Geotechnical risks in urban areas



Learning outcomes: 

Any risk estimation requires the evaluation of three main components: hazard, vulnerability, and exposure. Each component can be evaluated following an approach with an increasing degree of accuracy and complexity. The estimation of geotechnical risks follows the same general approach.

The course deal with the analysis of geotechnical risks at the urban scale, proposing an innovative approach that aims to provide the student with a vision of the security of the built environment.

Four main themes will be faced, corresponding to as many geotechnical risks in urban areas: transient and permanent deformation due to seismic actions, slope instability, instability of underground cavities and excavations.

Each subject will be analysed following the same conceptual frame:

  1. Description of the geotechnical problem and related risk terms of triggering causes, propagation, and impact on the built environment. 
  2. Simplified approaches for the analysis of the phenomena at urban scale 
  3. zoning criteria related to the specific risk for the purposes of emergency planning and land management.
  4. possible mitigation measures

The geo-risks taken into consideration will be described not only phenomenologically but also in the light of the concepts of mechanics of Geotechnical Engineering.

Although reference case studies and application exercises will be essentially relevant to the Neapolitan area, the methodological approach is exportable to other geographical contexts.



Risk definition

  • Risk evaluation: hazard, vulnerability and exposure basic concepts and examples with reference to the geotechnical risks; general framework for risk analysis: the hierarchical approach. Risk assessment and risk mitigation: basic concepts. Possible geotechnical risk in urban areas


Transient and permanent effects induced by seismic actions

  • Description: Outline of seismogenic and seismic wave propagation mechanisms. Main mechanical effects on soils: non-linear and dissipative behaviour, cyclic resistance. Phenomenological aspects of wave propagation at urban scale.
  • Analysis: Outline of the techniques of measurement of mechanical properties in site and laboratory. Analysis techniques and emblematic case studies related to local seismic response and permanent deformative effects (slope instability, liquefaction).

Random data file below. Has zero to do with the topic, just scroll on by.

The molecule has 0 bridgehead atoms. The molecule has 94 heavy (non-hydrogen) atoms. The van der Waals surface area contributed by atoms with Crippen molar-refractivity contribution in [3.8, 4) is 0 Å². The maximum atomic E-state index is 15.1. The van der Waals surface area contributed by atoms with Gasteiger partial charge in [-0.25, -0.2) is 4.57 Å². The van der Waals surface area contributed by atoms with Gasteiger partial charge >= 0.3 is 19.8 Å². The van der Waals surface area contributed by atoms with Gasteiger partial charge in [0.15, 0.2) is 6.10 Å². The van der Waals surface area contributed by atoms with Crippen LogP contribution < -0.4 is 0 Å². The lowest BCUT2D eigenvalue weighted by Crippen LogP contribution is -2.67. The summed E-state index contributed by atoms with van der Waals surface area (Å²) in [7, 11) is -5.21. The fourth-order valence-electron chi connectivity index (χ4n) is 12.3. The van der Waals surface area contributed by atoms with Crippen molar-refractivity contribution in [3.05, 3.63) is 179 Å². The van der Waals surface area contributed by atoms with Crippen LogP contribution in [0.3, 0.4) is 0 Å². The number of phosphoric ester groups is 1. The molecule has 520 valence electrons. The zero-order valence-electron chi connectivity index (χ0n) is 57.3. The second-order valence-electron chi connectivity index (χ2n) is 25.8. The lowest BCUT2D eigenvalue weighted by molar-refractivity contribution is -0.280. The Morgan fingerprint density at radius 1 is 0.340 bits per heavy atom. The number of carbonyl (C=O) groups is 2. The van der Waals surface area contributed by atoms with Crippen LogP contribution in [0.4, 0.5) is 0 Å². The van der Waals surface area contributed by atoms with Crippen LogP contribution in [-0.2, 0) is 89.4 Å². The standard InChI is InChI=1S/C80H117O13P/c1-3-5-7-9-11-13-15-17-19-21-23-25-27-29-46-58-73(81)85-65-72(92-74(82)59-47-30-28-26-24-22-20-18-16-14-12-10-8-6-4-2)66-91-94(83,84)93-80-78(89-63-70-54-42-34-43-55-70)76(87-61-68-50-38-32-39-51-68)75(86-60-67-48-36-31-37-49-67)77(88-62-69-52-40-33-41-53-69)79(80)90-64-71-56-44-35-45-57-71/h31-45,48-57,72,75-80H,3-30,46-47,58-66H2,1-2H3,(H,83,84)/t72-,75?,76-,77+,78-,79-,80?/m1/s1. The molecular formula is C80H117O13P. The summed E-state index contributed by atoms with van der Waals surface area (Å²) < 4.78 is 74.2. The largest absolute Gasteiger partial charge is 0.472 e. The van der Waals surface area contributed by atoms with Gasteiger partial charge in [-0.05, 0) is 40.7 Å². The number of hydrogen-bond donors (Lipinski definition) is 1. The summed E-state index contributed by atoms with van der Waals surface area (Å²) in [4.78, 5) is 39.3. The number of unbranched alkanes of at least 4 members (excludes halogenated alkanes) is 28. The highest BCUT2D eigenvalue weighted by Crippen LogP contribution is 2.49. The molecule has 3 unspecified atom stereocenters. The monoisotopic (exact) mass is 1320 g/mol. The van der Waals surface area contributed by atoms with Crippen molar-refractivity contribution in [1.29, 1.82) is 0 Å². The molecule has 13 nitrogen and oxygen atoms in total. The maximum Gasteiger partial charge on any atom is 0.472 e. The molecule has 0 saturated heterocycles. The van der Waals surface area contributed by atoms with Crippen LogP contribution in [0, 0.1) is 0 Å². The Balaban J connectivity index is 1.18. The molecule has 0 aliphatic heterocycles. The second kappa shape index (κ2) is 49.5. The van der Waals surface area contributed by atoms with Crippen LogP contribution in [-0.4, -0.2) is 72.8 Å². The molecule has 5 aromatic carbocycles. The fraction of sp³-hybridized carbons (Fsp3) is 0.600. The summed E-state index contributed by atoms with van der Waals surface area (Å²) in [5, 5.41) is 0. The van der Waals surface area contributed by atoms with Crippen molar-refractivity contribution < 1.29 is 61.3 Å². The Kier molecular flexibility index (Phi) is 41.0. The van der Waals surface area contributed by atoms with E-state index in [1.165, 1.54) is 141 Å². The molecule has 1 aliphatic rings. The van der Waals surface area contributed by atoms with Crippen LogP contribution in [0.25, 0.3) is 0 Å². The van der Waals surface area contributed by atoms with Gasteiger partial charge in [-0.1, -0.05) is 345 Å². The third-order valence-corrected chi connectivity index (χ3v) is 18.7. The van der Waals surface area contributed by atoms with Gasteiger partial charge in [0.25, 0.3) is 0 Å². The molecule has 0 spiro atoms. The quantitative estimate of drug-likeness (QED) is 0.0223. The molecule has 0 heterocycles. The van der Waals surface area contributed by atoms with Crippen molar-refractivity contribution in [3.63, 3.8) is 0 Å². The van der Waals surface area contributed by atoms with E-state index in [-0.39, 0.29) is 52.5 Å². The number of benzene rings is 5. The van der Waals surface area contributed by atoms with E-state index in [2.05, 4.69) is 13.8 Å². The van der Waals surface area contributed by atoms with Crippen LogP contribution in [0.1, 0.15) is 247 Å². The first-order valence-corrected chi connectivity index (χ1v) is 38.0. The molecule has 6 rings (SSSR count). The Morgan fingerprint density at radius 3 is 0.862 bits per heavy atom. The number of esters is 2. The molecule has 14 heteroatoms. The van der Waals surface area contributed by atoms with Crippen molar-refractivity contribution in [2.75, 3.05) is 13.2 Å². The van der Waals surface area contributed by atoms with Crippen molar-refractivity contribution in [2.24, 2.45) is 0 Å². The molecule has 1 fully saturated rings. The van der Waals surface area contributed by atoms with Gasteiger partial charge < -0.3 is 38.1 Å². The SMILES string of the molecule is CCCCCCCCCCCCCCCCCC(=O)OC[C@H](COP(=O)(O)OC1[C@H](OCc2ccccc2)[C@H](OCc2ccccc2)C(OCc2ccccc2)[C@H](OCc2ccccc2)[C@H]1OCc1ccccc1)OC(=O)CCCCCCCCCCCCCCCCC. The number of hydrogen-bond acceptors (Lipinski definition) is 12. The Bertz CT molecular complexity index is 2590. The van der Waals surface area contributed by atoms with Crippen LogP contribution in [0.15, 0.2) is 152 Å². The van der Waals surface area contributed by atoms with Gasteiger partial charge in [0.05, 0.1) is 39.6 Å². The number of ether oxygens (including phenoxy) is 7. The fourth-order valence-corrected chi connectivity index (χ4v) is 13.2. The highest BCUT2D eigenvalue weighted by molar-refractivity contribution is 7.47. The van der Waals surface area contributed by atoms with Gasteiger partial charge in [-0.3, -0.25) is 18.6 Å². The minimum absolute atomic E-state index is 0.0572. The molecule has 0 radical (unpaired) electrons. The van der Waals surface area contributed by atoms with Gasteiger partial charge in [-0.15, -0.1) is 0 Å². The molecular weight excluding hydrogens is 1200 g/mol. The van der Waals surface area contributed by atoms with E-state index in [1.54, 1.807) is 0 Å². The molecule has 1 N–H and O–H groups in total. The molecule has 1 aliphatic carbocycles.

• Zonation: Seismic microzonation: multi-level methodology, Civil Protection guidelines, applications to case studies in the Campania region.


 Slope instability

  • Description: Stress state in natural slope, influence of water flow and overloads. Landslides classification, influence of meteoric events induced by climate change and impact of human actions. 
  • Stability: Hydro mechanical soil characterization, tools for the definition of the surface topography of urban areas, simplified method for the stability analysis at urban scale.
  • Zonation: database, zoning criteria based on factor of safety related with different scenario events. Interaction with urban planning and built environment.
  • Interventions: mitigation techniques and alert systems.


Urban cavities and underground structures: induced settlements and collapse 

  • Natural and man made cavities

Description: geometrical features and discontinuities in natural and man-made underground cavities. Risks related to the presence of cavities in urban area. Cavity examples in the Neapolitan underground. 

Stability: simplified approaches for the stability analyses of cavity vaults and pillars.

Zonation: zoning criteria based on safety factor evaluated by simplified approach

Interventions: reinforcement, infill, and other mitigation measures.

  • Underground structures

Description: earth pressure: basic concepts; Underground supported excavation: outline of the design and construction techniques. Underground railway infrastructure in Naples: interaction with the built environment and the groundwater regime, examined through case studies. 

Ground induced settlement: simplified approach for the estimation of ground induced settlements

Stability: Rankine earth pressure theory; forces equilibrium-based solutions; role of pore pressures; Limit Equilibrium Methods of analysis.

Interventions: ground improvement and soil impermeabilization techniques.


Teaching method: Frontal lessons, in-class exercises


Teaching material: Slides of the lessons, journal papers, books


Examination procedures: 

Discussion on one or more in-class exercises and on the theoretical and technical aspects debated within the course.

Hours of frontal lessons: 40

Hours for applications: 8

Prerequisites: none

CFU: 6

Year: I-II

Semester: II

Examination procedures: 
Only spoken

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